talking to anyone outside his office. Though I did the writing, except for the
portions where I drew on his testimony before the Congressional committee, the
story was told in the first person singular.
By the time I got around to the biography in the early 1970s, a number of
academics had made careers centered on a critical analysis of Marriner‟s work.
In addition, many autobiographies or papers of major figures in the Roosevelt or
Truman years had been published, including the Harold Ickes and Henry
Morgenthau diaries. It was important in the autobiography to study the published
works of Marriner‟s contemporaries in Washington, as well as the other major
works of the period, such as Arthur Schlessinger‟s multi-volume study of
Roosevelt, starting with the volume Collapse of the Old Order. It also made a
great difference to shift from “I” to “He.” It was a shift that allowed me to say
things in judgment of Marriner which he could not say or would not think of
saying about himself.
SF: One of the things I found very interesting in the first part of Beckoning Frontiers
was the comparison between Marriner Eccles in Washington and Joseph in
Egypt. Whose idea was it to set up the parallel?
SH: I did. I come from a religious background with more than a few years devoted to
the study of texts in the original Hebrew. In fact, in my own writings, I often drew
on the Old Testament for governing ideas and modes of expression. I think one
of the reasons why I have always felt comfortable as a Gentile in my encounters
with Mormon culture is due to my recognition of the Old Testament material that
is entwined in the Mormon outlook. I believed the relationship between the sons
of Leah and the sons of Rachel—where the latter want to dispose of Joseph, the
son of Rachel—fit the nature of the relationship between the brothers of the first
Eccles family and the brothers of the second. As in the Old Testament story,
where Joseph survived to become an adviser-in-chief to pharaoh in Egypt,
Marriner survived the hostility of the oldest sons of the first family to become, in
Washington, the advisor to President Roosevelt.
SF: Did Marriner enjoy the comparison?
SH: Yes. Marriner was not a religious man, but he responded to the analogy, and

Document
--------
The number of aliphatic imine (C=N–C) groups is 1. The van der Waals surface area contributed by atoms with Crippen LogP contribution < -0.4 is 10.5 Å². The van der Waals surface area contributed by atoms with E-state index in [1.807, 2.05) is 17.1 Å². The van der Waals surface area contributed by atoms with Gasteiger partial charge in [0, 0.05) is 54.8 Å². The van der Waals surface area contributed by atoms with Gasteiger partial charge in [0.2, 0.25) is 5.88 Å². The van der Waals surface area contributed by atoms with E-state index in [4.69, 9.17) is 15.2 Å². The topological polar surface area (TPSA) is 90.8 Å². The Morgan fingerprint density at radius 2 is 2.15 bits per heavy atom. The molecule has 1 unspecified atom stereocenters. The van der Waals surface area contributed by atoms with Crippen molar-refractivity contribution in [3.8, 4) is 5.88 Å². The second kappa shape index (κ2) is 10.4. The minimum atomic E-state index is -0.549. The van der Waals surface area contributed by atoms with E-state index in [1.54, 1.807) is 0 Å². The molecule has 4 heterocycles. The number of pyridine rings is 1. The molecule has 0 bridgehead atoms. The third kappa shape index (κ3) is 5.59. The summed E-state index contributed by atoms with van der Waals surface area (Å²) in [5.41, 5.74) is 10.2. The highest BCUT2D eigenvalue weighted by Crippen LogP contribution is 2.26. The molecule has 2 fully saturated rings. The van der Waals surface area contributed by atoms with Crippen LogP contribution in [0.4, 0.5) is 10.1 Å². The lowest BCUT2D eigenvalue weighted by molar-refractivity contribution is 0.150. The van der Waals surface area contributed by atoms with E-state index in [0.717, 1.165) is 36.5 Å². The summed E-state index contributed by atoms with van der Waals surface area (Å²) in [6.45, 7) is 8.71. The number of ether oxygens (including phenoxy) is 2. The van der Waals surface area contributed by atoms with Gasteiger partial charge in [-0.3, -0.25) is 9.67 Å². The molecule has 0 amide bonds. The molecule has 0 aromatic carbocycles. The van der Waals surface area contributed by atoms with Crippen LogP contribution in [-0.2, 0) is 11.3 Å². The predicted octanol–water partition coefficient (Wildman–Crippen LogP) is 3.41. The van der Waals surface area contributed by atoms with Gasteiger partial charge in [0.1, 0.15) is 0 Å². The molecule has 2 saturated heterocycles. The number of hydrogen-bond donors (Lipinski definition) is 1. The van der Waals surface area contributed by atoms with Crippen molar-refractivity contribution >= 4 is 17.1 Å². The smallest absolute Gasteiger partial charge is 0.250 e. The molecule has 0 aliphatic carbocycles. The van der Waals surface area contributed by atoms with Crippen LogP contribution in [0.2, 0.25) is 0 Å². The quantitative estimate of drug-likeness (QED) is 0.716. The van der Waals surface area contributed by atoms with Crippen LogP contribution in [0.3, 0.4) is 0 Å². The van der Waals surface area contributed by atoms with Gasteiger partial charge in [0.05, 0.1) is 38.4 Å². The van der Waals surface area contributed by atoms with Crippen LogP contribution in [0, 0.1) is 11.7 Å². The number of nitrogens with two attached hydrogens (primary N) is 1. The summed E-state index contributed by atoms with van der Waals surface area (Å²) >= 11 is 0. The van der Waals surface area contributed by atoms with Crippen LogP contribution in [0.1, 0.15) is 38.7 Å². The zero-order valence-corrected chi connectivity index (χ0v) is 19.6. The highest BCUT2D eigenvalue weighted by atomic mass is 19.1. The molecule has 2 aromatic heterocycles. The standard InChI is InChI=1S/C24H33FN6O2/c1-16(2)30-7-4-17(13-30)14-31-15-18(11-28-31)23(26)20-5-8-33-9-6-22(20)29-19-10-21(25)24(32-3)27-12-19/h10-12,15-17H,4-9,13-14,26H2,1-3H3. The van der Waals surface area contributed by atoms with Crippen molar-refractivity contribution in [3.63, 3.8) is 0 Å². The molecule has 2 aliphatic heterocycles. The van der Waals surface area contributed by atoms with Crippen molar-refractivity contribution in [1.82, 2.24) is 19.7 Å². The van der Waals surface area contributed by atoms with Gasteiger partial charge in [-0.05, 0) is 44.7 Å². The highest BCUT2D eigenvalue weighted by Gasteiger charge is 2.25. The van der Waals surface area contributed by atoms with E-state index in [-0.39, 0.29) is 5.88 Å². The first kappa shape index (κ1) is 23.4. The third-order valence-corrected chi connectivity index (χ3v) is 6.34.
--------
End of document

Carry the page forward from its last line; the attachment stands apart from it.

believed it fit what he had experienced first in Utah, then in Washington.
SF: How did he want his relationship with the Mormon church portrayed? You said
he was not a religious man, but in Washington people would say, “Oh, you‟re a
SH: The Mormon community that existed before World War II was not the Mormon
community as it exists today. Before World War II, it was viewed by so-called
“main stream” Americans as an eccentric mountain spur in American religious
history. When he first appeared before the Senate in the Roosevelt
administration, Senator Alben Barkley made some sort of joke about the need for
someone named Marriner, and a Mormon, to be confirmed. Marriner answered
with a joke, and that was that. He never denied his upbringing as a Mormon, but
never made a big thing about it.
In his conversations with me, he was always respectful of the structural
and material achievements of the community—as would be anyone with a pair of
eyes in his head. He respected the efforts of the Mormon church “to take care of
its own” during the Great Depression, but he also stressed the fact that the
Church was in no financial position to take care of its own, and he was unhappy
about the way Reuben Clark and other members of the general authorities
decried the efforts of the New Deal to come to the aid of the many millions of
Americans who were in distress. He was also unhappy about the way they were
critical of his personal efforts to promote the cause of population control through
Planned Parenthood. When I asked him if he believed the story about Joseph
Smith and the gold plates, he asked if I believed the story about Moses coming
down from the mountain with the tablets of the law written on stone. When I said
I didn‟t believe that story, he said that in both cases a compelling reason to
believe was the promise of land.
SF: In 1951, he returned to Salt Lake from Washington and ran for the U.S. Senate. I
noticed in the biography that you made a point of saying that was one area he
really didn‟t want to talk about. Do you have any idea why?
SH: I think he was embarrassed by his decision. I can understand why he ran in the